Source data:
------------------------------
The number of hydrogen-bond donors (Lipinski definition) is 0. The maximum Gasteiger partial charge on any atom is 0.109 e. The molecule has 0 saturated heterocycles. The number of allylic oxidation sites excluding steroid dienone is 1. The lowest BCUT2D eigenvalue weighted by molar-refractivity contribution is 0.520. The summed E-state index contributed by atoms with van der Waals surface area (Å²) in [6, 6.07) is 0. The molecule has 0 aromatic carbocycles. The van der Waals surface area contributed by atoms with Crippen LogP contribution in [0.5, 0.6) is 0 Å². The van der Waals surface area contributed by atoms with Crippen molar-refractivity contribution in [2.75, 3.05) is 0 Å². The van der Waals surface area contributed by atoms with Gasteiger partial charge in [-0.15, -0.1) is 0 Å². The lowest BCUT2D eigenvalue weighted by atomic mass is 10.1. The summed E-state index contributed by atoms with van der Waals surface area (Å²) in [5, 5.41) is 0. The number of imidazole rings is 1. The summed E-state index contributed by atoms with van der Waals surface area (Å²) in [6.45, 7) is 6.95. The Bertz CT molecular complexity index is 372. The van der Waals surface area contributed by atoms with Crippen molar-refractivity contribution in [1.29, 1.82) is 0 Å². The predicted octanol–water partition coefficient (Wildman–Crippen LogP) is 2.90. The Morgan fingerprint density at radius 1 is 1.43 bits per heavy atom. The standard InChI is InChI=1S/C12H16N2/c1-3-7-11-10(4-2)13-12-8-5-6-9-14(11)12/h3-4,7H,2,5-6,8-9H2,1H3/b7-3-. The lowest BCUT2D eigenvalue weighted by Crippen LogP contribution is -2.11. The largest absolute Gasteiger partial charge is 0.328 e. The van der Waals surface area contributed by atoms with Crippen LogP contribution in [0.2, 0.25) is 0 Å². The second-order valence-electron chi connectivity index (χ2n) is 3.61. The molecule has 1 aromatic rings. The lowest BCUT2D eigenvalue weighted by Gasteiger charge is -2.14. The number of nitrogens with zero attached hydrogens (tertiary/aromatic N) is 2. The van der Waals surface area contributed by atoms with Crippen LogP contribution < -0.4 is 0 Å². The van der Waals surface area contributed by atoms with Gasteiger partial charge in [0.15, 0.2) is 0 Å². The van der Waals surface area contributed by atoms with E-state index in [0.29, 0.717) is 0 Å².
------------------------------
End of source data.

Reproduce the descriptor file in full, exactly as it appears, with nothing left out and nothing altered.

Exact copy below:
The number of hydrogen-bond donors (Lipinski definition) is 0. The maximum Gasteiger partial charge on any atom is 0.109 e. The molecule has 0 saturated heterocycles. The number of allylic oxidation sites excluding steroid dienone is 1. The lowest BCUT2D eigenvalue weighted by molar-refractivity contribution is 0.520. The summed E-state index contributed by atoms with van der Waals surface area (Å²) in [6, 6.07) is 0. The molecule has 0 aromatic carbocycles. The van der Waals surface area contributed by atoms with Crippen LogP contribution in [0.5, 0.6) is 0 Å². The van der Waals surface area contributed by atoms with Crippen molar-refractivity contribution in [2.75, 3.05) is 0 Å². The van der Waals surface area contributed by atoms with Gasteiger partial charge in [-0.15, -0.1) is 0 Å². The lowest BCUT2D eigenvalue weighted by atomic mass is 10.1. The summed E-state index contributed by atoms with van der Waals surface area (Å²) in [5, 5.41) is 0. The number of imidazole rings is 1. The summed E-state index contributed by atoms with van der Waals surface area (Å²) in [6.45, 7) is 6.95. The Bertz CT molecular complexity index is 372. The van der Waals surface area contributed by atoms with Crippen molar-refractivity contribution in [1.29, 1.82) is 0 Å². The predicted octanol–water partition coefficient (Wildman–Crippen LogP) is 2.90. The Morgan fingerprint density at radius 1 is 1.43 bits per heavy atom. The standard InChI is InChI=1S/C12H16N2/c1-3-7-11-10(4-2)13-12-8-5-6-9-14(11)12/h3-4,7H,2,5-6,8-9H2,1H3/b7-3-. The lowest BCUT2D eigenvalue weighted by Crippen LogP contribution is -2.11. The largest absolute Gasteiger partial charge is 0.328 e. The van der Waals surface area contributed by atoms with Crippen LogP contribution in [0.2, 0.25) is 0 Å². The second-order valence-electron chi connectivity index (χ2n) is 3.61. The molecule has 1 aromatic rings. The lowest BCUT2D eigenvalue weighted by Gasteiger charge is -2.14. The number of nitrogens with zero attached hydrogens (tertiary/aromatic N) is 2. The van der Waals surface area contributed by atoms with Crippen LogP contribution < -0.4 is 0 Å². The van der Waals surface area contributed by atoms with Gasteiger partial charge in [0.15, 0.2) is 0 Å². The van der Waals surface area contributed by atoms with E-state index in [0.29, 0.717) is 0 Å².